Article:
* Combine dry ingredients.  Add water, oil, eggs, & squash.  Fill each loaf pan half full with batter.
* Bake for 1 hour and 15 minutes (until toothpick inserted in center of loaf comes out clean).

Cream Cheese Frosting

(Recipe adapted from the Better Homes & Gardens Cookbook)

 1 8-ounce package cream cheese, softened
1/2 cup butter, softened
2 teaspoons vanilla extract
4 1/2 cups confectioner’s sugar
Beat cream cheese, butter, and vanilla until light in fluffy.  Continue beating, while slowly adding in confectioner’s sugar a half cup at a time until frosting reaches a spreadable consistency.  Store leftover frosting in a covered container in the refrigerator.

Here’s my question for all of you: 

This recipe has a lot of refined sugar & vegetable oil. 
Any suggestions on how to tweak this so that it’s healthier, without sacrificing the taste?
4 Comments leave one →
  1. crnnoel permalink
    January 17, 2010 6:14 pm

    You can almost always cut the amount of sugar in half and not notice (from my experience). Also, you can substitute some applesauce for some of the oil.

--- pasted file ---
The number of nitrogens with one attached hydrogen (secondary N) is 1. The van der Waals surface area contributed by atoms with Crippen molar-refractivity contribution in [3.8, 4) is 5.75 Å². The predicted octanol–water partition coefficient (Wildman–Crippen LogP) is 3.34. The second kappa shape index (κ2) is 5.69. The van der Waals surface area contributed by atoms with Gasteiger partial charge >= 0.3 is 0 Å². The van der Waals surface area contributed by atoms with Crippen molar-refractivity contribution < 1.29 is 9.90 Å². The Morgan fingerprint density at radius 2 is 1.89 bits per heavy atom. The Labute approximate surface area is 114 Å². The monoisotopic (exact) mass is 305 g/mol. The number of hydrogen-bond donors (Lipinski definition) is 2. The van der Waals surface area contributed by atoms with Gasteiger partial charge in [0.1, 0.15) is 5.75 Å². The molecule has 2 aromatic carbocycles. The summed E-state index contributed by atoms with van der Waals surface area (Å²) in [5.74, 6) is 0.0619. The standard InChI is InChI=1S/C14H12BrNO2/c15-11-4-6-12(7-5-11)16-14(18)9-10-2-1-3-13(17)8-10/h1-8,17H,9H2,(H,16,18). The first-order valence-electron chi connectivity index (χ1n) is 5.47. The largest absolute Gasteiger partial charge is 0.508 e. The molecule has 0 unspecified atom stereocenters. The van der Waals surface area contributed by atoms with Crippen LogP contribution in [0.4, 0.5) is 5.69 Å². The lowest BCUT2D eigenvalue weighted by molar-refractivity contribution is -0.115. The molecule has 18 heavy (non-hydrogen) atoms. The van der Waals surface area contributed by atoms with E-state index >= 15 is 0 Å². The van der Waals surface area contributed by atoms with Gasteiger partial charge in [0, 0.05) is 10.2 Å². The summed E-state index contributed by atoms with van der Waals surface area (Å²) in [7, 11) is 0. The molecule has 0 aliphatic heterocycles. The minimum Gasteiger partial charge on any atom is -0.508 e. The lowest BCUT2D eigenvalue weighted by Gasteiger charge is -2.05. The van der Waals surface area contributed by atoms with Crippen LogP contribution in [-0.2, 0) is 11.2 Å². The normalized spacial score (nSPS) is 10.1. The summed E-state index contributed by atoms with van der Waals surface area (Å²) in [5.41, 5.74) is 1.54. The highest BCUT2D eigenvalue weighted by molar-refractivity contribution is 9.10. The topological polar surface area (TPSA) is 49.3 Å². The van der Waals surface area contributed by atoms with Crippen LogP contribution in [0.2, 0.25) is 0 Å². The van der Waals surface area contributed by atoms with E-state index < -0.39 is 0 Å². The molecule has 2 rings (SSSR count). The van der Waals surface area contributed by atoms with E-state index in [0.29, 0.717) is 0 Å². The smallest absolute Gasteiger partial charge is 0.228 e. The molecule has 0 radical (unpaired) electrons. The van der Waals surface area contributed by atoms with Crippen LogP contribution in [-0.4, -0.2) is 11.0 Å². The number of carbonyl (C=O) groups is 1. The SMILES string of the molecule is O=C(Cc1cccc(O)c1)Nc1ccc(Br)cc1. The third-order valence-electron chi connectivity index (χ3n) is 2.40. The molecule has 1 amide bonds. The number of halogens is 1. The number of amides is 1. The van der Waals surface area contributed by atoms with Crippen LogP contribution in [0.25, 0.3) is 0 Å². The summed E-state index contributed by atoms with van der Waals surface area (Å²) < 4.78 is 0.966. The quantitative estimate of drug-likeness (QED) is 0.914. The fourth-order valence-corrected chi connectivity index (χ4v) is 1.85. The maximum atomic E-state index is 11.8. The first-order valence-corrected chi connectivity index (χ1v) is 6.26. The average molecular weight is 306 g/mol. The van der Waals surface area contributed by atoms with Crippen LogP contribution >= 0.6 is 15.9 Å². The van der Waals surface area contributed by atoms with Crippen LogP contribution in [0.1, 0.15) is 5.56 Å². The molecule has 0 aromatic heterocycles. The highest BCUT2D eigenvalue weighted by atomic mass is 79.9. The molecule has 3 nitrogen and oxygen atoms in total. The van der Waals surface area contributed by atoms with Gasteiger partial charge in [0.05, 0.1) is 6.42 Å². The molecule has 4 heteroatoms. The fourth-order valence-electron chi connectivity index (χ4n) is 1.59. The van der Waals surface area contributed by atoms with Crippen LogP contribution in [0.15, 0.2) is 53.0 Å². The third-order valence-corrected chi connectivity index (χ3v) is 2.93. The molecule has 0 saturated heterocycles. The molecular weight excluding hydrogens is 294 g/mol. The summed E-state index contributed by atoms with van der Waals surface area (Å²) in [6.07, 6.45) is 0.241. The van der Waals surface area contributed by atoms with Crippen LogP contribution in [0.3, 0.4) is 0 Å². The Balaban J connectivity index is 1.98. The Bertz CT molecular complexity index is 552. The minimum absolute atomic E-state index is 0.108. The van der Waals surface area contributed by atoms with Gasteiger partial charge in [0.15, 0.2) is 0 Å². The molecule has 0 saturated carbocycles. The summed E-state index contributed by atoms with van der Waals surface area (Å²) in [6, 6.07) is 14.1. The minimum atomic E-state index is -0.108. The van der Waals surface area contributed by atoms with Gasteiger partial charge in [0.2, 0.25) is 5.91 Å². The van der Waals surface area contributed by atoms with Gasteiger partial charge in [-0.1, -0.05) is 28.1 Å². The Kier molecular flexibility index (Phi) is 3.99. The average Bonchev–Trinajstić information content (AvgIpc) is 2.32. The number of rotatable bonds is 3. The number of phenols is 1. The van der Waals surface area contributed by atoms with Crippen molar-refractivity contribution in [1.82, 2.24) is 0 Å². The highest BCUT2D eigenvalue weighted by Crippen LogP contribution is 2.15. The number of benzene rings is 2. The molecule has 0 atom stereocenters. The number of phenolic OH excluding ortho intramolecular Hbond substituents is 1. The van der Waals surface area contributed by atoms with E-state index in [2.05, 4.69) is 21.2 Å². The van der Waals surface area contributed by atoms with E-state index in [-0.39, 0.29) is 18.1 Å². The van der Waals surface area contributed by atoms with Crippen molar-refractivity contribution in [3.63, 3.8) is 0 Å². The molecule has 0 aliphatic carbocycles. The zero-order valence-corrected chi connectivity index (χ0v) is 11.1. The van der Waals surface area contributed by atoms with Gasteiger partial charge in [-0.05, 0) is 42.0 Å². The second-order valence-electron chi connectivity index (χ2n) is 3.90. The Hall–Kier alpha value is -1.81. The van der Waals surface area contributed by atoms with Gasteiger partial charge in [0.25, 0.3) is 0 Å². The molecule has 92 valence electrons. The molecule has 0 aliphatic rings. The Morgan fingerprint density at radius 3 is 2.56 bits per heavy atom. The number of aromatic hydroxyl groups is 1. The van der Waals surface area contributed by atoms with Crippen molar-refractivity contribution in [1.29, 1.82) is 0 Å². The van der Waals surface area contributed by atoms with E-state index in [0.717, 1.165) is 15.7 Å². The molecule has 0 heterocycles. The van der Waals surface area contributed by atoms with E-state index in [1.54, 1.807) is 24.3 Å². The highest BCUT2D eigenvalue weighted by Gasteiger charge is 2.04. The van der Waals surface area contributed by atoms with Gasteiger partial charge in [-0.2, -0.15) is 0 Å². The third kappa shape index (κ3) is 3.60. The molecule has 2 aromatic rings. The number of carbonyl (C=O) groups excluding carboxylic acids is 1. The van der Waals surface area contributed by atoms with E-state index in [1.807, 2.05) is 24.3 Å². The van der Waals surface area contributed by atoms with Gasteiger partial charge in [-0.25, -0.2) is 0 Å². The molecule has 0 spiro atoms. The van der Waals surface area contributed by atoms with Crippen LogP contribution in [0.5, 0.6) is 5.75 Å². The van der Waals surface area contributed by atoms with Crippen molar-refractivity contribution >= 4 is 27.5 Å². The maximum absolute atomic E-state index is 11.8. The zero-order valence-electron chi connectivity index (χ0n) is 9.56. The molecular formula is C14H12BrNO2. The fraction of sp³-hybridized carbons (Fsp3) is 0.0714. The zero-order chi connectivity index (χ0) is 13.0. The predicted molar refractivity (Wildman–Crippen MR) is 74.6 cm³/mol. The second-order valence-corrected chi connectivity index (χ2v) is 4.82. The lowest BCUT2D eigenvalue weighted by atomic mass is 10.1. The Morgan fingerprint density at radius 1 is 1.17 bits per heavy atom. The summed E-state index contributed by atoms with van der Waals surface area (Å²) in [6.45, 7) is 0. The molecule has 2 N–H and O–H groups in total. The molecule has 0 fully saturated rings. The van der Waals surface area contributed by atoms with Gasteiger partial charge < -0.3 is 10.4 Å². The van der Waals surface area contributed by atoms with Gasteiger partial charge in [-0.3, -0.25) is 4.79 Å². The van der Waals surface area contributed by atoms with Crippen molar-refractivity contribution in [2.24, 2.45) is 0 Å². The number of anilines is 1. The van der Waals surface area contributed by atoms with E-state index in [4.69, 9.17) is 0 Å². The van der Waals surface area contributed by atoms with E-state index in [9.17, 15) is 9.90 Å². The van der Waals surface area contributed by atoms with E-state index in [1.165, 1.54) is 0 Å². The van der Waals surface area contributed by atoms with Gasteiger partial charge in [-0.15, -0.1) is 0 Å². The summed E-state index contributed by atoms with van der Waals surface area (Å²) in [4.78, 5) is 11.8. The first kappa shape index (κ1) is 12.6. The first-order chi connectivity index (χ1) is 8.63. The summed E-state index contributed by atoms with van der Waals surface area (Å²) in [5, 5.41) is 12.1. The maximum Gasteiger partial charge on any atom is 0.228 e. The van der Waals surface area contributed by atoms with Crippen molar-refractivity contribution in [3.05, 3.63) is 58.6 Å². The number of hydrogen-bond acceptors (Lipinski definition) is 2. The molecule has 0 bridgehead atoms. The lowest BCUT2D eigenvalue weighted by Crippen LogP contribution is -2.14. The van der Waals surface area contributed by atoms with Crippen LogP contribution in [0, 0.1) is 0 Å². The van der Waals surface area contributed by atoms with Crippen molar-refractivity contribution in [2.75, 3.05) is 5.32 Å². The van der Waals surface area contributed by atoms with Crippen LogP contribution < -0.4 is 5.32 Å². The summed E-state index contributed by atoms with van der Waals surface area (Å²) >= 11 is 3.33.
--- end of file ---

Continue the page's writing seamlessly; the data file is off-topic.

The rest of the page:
• January 17, 2010 6:44 pm

      Thanks for these suggestions! I had forgotten all about substituting applesauce for oil until I read your comment. I’ll give this a try next time. And, as you saw (tasted?)the other day, omitting all of the sugar is never a good idea…but next time I’ll try cutting half of the amount listed in the recipe, and go from there.

      Thank you!

  2. January 18, 2010 6:49 pm

    I’m glad you got advice on that because I know very little about cooking. But this bread sounds great! Thanks for the recipe. If I ever get time to cook it I’ll try!

  3. January 18, 2010 10:36 pm

    I have read that olive oil has no bad cholesterol and actively lowers the bad cholesterol in your blood stream. We use virgin olive oil in recipes as an alternative to whatever other fat is used, If the cake or bread has a robust taste you don’t taste the olive flavour. I would stick to butter on lighter sponge style baking. Sometimes you have to have a little treat!